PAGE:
When Yuna Kim retired after her controversial second-place finish at the 2014 Sochi Olympics, many felt it was too abrupt an end to a brilliant career for the 23-year-old.

It turns out fans and the media were not the only ones who felt that way.

In a fascinating interview on The Skating Lesson’s YouTube channel recently, renowned choreographer David Wilson discussed in depth his relationship with the 2010 Olympic gold medalist and two-time world champion. Ice Time found Wilson’s insights both revealing and refreshing.

Talking with hosts Jenny Kirk and David Lease for more than 45 minutes, Wilson spoke in an honest and forthright manner about his emotions in dealing with the South Korean legend and his great disappointment at her decision to retire at 23.

Wilson, who has also worked with the likes of Yuzuru Hanyu, Daisuke Takahashi, Miki Ando and Midori Ito, detailed how he watched Kim grow from a precocious young skater into a driving force in the sport.

Wilson, now 49, began working with Kim in Toronto ahead of the 2006-07 season, shortly after she had become the world junior champion.

Jeffrey Buttle had choreographed Kim’s free skates the two seasons prior to Wilson taking over, and told his successor, “She is really talented, but she is not a very happy skater.” So Wilson said he did not know what to expect when he decided to take on Kim as a client.

“I spent the first three months, my main focus in life was to get her to smile,” Wilson recalled to The Skating Lesson. “Every day I tried to find a way to make her more than smile, to laugh.”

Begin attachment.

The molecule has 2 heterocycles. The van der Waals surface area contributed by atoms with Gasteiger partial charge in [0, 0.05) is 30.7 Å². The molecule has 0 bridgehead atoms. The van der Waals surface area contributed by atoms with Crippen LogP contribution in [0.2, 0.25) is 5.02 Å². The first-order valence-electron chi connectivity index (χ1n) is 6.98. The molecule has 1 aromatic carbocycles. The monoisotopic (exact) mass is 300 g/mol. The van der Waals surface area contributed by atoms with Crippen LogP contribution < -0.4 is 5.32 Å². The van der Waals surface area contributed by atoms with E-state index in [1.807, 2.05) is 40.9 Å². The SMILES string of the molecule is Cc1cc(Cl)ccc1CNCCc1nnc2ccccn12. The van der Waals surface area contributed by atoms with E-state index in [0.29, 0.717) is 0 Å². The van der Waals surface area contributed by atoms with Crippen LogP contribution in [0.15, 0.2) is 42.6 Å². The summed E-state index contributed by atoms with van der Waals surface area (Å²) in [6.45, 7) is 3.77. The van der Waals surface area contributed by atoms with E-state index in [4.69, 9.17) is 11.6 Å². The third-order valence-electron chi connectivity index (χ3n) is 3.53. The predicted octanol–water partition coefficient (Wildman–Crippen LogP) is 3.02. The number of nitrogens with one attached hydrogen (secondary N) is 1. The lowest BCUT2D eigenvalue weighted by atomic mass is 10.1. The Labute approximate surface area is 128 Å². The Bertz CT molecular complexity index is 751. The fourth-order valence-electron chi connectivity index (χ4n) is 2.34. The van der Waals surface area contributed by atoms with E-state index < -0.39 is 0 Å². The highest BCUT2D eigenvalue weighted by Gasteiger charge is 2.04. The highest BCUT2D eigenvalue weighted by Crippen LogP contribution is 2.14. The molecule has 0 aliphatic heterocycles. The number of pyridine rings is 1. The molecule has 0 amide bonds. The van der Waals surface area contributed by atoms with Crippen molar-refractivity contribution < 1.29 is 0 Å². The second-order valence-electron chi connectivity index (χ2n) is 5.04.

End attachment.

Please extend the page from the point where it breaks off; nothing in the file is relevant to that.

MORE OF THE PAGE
Wilson said he first noticed Kim’s ability to command an arena at the 2007 worlds in Tokyo, where Kim won the short program before finishing third behind Miki Ando and Mao Asada.

“She (Kim) has a naturally lyrical style . . .,” Wilson stated. “Yuna is a chameleon. … I have worked with some really fabulous skaters over the years and out of any of them she is at the top of the list in terms of how quick she learns and how immediately she can mimic what you show her.”

Wilson said that part of the reason for Kim’s success was her ability to interpret the music with her programs.

“She hears music on a level that rarely people do,” Wilson commented to Kirk and Lease. “She is never off of her music — ever. Like it’s intrinsically in her.

“I didn’t know she had these abilities beforehand, but they were there,” the Canadian said. “And it was like, ‘Oh, wow!’ ”

Kim’s fabulous short program to a medley from James Bond movies at the 2010 Vancouver Olympics was a defining moment in her career. Wilson said that the inspiration for it came from his famed fellow choreographer and longtime mentor Sandra Bezic.

“What about a Bond girl?” Bezic told Wilson in 2009. “You don’t know if she is good or bad. She can play the victim or have the gun tucked in her boot.”

Wilson also talked about the difficulty Brian Orser, who now coaches Hanyu, faced in taking on Kim as a student.

“Brian got thrown into a situation, like fast-tracking big time — Coaching 101,” Wilson noted. “Yuna was like his first real student. Can you imagine?”

Wilson confirmed that Kim was a great pupil.

“She took everything I said to heart,” he recalled. “She believed in me. . . . It’s so fulfilling when you get that from a skater. Not one day was she ever rude to me or temperamental with me. She’s an absolute dream to work with. She has so much integrity as a person.”

Wilson said that the team of he, Orser and coach Tracy Wilson turned Kim into a star.

“It was pivotal what we gave to her,” stated Wilson. “We transformed her and we turned her into a star. Not just a skater, a star. Now she’s making $50 million a year doing TV commercials. Don’t think that would have happened if I had not shown her how to be a performer.”